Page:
What do you say to your very, very independent Mom who's dying?

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Mom says to you. I dont mind A and I dont mind C. But the inbetween B is so....What do you say to your mom, your best friend in the whole world when she is trying to accept dying. but says to you I dont mind the A or the C its just the inbetween B I am finding hard to endure

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Listen, hold her hand, agree that it's hard and if she has faith that the spirit lives without pain, let her know that you are certain you'll always feel her with you.
Blessings to you both,
Carol
So difficult, my heart goes out to you. Sometimes I would just lie next to dad when he was in this state... he didn't want to be alone. We said "I love love," a million times. I expressed how proud I was that he was my dad, and what a great difference he has made in my life. We reminisced and I assured him that mom and I would be alright, I would take care of her, this was important to him. He went through a range of emotions from fear, to acceptance. Our company was the most important thing... sharing in this great transition.
Agree with her. Say how sorry you are that the transition to heaven (or whatever she is envisioning after death) is so difficult, that you wish there was some way you could make it easier, that you love her -- etc. Whatever is in your heart at this time.

Is Mom on hospice? It's purpose is to make the final journey a little easier for the patient and the family. If Mom isn't using that service it might be something to consider.
I am faced with the same situation. It is very difficult to answer, I don't know if you are a faith filled family - we always differ her situation to the Lord. Mom has been battling stage 4 cancer for years. We focus on the things she can do and ask God for understanding and patience for the things she can't do. We sometimes have the habit of changing the subject when a person who is dying talks about it - Don't. Allow her to talk, that way she wont' feel all alone on this journey. Cry about it later. Comfort with out being preachy. Make her laugh, sometimes make her laugh about herself.
Tell her everything you love about her, everything you know you will miss, everything you're proud of - keep talking, or just be there, and be strong for her. You will have time for yourself later. Hold tight. God (or whatever you personally have faith in) bless you.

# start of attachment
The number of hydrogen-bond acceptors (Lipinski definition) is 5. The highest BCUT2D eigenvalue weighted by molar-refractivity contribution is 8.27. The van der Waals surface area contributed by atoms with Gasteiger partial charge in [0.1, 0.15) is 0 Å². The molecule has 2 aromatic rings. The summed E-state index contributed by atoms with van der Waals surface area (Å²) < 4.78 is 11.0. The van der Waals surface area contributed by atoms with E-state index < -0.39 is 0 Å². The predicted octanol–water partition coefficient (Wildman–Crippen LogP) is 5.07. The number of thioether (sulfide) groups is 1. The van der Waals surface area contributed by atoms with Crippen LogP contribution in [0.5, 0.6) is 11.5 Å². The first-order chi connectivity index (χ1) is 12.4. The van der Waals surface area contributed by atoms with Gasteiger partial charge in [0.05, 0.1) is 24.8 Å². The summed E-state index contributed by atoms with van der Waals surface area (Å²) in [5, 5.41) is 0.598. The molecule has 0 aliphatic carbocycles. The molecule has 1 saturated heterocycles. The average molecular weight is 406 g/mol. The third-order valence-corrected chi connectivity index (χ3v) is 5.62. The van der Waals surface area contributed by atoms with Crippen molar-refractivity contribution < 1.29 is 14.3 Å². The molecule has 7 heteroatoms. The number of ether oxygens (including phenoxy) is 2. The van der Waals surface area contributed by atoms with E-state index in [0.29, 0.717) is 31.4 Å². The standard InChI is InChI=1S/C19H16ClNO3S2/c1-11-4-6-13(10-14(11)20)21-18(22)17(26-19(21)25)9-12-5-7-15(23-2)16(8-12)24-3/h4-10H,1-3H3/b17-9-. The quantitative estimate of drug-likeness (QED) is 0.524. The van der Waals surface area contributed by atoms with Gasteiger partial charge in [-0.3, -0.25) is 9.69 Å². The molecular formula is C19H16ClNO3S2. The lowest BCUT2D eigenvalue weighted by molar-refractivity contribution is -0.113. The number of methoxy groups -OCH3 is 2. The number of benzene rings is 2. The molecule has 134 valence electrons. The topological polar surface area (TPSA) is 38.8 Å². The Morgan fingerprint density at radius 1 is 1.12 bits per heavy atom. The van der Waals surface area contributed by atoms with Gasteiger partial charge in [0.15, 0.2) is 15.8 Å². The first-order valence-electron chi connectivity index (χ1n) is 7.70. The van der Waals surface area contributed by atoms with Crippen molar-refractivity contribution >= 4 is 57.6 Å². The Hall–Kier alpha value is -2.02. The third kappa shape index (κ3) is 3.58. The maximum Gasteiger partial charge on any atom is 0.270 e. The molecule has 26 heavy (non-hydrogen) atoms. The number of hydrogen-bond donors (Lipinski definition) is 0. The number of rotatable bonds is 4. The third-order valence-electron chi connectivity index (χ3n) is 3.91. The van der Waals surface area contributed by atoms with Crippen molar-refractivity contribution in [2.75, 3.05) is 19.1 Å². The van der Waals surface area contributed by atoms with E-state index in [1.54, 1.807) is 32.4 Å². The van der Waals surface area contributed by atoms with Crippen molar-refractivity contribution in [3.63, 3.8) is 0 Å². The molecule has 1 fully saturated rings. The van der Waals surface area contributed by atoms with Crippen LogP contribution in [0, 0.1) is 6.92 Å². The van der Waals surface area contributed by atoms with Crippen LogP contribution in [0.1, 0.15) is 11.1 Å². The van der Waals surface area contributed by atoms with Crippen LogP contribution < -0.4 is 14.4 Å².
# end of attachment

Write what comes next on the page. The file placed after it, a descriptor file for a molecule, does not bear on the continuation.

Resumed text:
Such beautiful answers. There is no more meaningful time for us to do our best to share and show love, than this time, when we know someone we love is approaching death. I didn't have close parents growing up, and so, in my later work in elder care, I found myself grateful for some of my elders, and with ongoing visits I grew very fond and familiar with some of them. With a treasured elder who died at 106, I worked overnights, and thus had many occasions to keep her company, and listen to her expectations. As some here have described - she had been independent in her life, and was not sure she believed in heaven. I agreed with her, that we really don't know for sure, but that it is clear from the nature of this always-growing universe, that some growing process is responsible for our lives here. So it is possible that there is a heaven,even if we do not know, and there may not be. But I assured her that whatever meaning there is, she had brought love and encouragement to so many, she has done a great job, and she is in good favor of any possibilities that are ahead. I believe this is true of everyone, for everyone has moments in their lives, when they saw a kindness needed, and they gave it. I don't believe it's necessary to evaluate how often, or any mistakes, for misunderstandings are rampant as a changing world evolves. So my elder lady was comforted by the fact that I heard her worry, understood how she could feel, and also reaffirmed that she had made a huge difference to many, including me.
Tell her you love her. Remind her of the the good times you've shared. Tell her they won't be forgotten. And record as many of her memories as you can. You will miss them when she's gone.
My sympathies to you and mom. What do you say to anyone who is dying, what do you say to anyone whom has lost someone they cherish? There are no words, there is no solace for the loss, sometimes just being there holding each other, loving them in the day is all you can do. We only have one day, today, so live it the best way possible and cherish it, let go of anything else.
Love her and play her favorite music. That can lift her spirits and give her solace. Music is great comfort.
All of the above comments are good. Also, very, very independent people tend to have lived their lives on their own terms, feeling that they haven't needed God. Yet, when they are this close to death, He is the only one who can truly give them some peace in the dying process. I would ask her if she is open to calling a pastor (priest, Rabbi, whatever is the case) to talk to her and if she is, give them some alone time together so she can freely talk and ask questions without looking 'weak' to her family. If she has already done this, read some accounts of people who have actually experienced heaven and come back to tell about it so you can paint a glorious picture of heaven and what she has to look forward to, and remind her of the beauty and peace there whenever she is experiencing anxiety. If she is not too weak physically, ask her what she might like to make sure is done before she goes. My sister made her own picture boards for her funeral - I taped a conversation with my grandmother about what she could remember of her childhood in Ireland so I could forever hear her Irish brogue - some like to make sure a list of who gets what is in place - anything that might make her feel somewhat still in charge of her life might help, if she is able.

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